Review: Raveyards – Kyem EP

Belgium produces hundreds, perhaps thousands, of different varieties of beer and yet if you ask the average British consumer to list as many types as they can, he or she will start to struggle after citing Stella Artois and Hoegaarden. Likewise, Belgium is the home to countless extraordinary and experimental music makers but most people in the UK have only heard of Soulwax, dEUS and Plastic Bertrand.

You only need to delve a little way into the thicket of Belgium’s scene to find a mystifying menagerie of sonic delights, from the thrillingly original noise-rock produced by the likes of Raketkanon and Hypochristmutreefuzz, through the atmospheric desert jazz of Dans Dans, to our current subject Raveyards, who blur ambient electronica, post-rock contours and techno mulch to charmingly impressive effect.

Originally conceived by Francois De Meyer (vocals and synths) and Stefan Bracke (synths and computers), the Ghent-based project has gradually expanded to a five-piece band which also uses further collaborators behind the scenes, such as the lighting and video experts who help bring Raveyards’ ambitious and immersive live shows to fruition.

A concise showcase of the range of their powers, the Kyem EP is comprised of four longish pieces and two shorter soundscapey intermissions, ‘Yet’ and ‘Honey’, the first of which sounds like an alcoholic robot sadly circling one of its spannered digits round the rim of its near-empty snifter glass. Of the more substantial numbers, Kyem’s opening track builds from a menacing, minimalist throb to a densely multi-layered cinematic drive through the midnight back roads of Flanders, full of twists and turns and the passing of shadowed strangers who stare at your dented car like curious ghosts. On ‘Chicago’, a serene piano intro is suddenly drowned in industrial waste. Crawling out of the toxic spill comes a hulking mutant monster resembling a Fuck Buttons’ remix of some latter-day Mogwai track sung by that little bloke from Hot Chip. The drained murmuring on the Eastern-tinged ‘Nest’, meanwhile, recalls Massive Attack at their bleakest, while the final cut, ‘22’, has a comparatively lighter disposition, albeit still a pretty murky one, sounding at various points like one of Moby’s weirder 90s tracks, a snippet from a David Lynch film score, something by one of the newer darkwave or chillwave outfits that have sprung up of late and a sentient sequencer mourning the passing of Dieter Moebius.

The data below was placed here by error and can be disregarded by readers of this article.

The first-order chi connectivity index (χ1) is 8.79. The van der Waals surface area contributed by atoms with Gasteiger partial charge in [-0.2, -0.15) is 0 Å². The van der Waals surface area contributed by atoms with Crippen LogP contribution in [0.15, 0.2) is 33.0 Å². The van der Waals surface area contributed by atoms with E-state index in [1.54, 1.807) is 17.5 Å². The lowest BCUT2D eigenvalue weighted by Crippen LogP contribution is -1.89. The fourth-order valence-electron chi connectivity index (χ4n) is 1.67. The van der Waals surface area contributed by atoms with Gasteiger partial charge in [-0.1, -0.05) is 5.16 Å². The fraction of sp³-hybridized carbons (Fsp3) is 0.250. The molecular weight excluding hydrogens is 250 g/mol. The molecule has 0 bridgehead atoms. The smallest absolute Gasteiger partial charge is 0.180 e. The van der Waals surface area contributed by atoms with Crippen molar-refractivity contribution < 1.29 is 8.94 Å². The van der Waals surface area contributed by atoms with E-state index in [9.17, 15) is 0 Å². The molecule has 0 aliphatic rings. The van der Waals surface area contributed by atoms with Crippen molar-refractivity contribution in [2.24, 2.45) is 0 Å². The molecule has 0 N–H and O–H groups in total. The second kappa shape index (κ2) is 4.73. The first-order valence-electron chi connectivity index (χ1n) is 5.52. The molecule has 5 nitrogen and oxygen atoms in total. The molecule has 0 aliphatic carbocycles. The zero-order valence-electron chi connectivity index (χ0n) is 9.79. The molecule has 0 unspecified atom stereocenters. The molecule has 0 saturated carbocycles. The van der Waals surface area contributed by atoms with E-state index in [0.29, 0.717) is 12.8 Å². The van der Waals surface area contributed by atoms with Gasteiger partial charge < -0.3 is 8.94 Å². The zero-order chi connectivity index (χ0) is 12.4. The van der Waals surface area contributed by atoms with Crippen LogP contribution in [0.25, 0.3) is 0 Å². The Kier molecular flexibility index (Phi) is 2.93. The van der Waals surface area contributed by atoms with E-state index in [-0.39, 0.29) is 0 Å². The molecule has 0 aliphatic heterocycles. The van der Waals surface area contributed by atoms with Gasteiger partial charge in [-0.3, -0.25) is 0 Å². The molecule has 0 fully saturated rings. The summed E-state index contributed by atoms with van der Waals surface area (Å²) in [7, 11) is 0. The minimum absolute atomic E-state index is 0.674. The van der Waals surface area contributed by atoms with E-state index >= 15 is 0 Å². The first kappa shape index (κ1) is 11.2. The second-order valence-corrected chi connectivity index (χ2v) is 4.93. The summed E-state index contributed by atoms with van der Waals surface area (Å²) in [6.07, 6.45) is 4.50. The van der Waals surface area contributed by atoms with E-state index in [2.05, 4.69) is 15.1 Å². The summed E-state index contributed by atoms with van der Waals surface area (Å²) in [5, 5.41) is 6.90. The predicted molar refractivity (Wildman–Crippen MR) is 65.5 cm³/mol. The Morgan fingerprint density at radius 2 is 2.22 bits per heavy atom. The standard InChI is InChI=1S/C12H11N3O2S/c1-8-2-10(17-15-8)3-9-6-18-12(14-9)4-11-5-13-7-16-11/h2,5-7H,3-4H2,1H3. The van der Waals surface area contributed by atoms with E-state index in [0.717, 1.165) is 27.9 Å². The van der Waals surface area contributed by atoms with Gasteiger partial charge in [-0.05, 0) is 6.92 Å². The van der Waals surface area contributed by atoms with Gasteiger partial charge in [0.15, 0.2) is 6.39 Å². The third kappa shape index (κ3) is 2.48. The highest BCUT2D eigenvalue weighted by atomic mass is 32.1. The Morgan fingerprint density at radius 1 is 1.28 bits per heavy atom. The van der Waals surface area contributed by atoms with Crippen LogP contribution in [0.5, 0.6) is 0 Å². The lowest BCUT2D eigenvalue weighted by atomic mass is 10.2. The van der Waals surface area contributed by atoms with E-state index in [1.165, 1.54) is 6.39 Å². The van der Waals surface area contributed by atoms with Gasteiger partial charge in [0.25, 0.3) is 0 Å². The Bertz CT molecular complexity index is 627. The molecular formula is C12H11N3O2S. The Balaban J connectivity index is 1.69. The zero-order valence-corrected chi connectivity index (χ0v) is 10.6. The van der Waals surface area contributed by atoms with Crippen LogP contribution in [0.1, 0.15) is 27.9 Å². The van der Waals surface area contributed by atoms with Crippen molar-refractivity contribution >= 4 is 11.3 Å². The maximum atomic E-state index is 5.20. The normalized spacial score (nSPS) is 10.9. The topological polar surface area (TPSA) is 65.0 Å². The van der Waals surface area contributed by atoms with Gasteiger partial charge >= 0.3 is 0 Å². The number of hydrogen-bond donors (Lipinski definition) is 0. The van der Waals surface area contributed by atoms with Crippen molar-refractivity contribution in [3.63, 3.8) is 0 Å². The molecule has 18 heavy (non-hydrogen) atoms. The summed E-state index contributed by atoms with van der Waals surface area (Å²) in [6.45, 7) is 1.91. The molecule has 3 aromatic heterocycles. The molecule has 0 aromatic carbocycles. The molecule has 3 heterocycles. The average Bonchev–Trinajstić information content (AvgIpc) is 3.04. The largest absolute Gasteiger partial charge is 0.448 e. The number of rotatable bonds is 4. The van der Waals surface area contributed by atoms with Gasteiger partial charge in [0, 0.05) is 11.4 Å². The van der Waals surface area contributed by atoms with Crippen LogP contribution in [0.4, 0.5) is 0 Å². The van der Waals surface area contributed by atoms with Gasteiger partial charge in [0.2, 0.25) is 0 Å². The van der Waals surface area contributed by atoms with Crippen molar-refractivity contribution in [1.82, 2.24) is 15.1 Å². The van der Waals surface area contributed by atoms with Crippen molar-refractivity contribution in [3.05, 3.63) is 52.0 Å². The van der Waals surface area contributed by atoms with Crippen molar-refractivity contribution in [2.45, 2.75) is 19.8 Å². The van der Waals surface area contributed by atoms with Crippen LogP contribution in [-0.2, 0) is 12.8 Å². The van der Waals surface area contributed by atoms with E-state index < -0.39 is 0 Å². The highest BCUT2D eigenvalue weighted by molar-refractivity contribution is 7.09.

Where Raveyards go next and the ways in which they’ll opt to fill the exhibition space of a full long-player will be interesting to observe. For the time being, Kyem will whet the whistle as well as a high-percentage half-pint of flavourful Flemish hops. We wait in thirsty anticipation for the full yard of ale. Or, rather, the full raveyard.

Written by JR Moores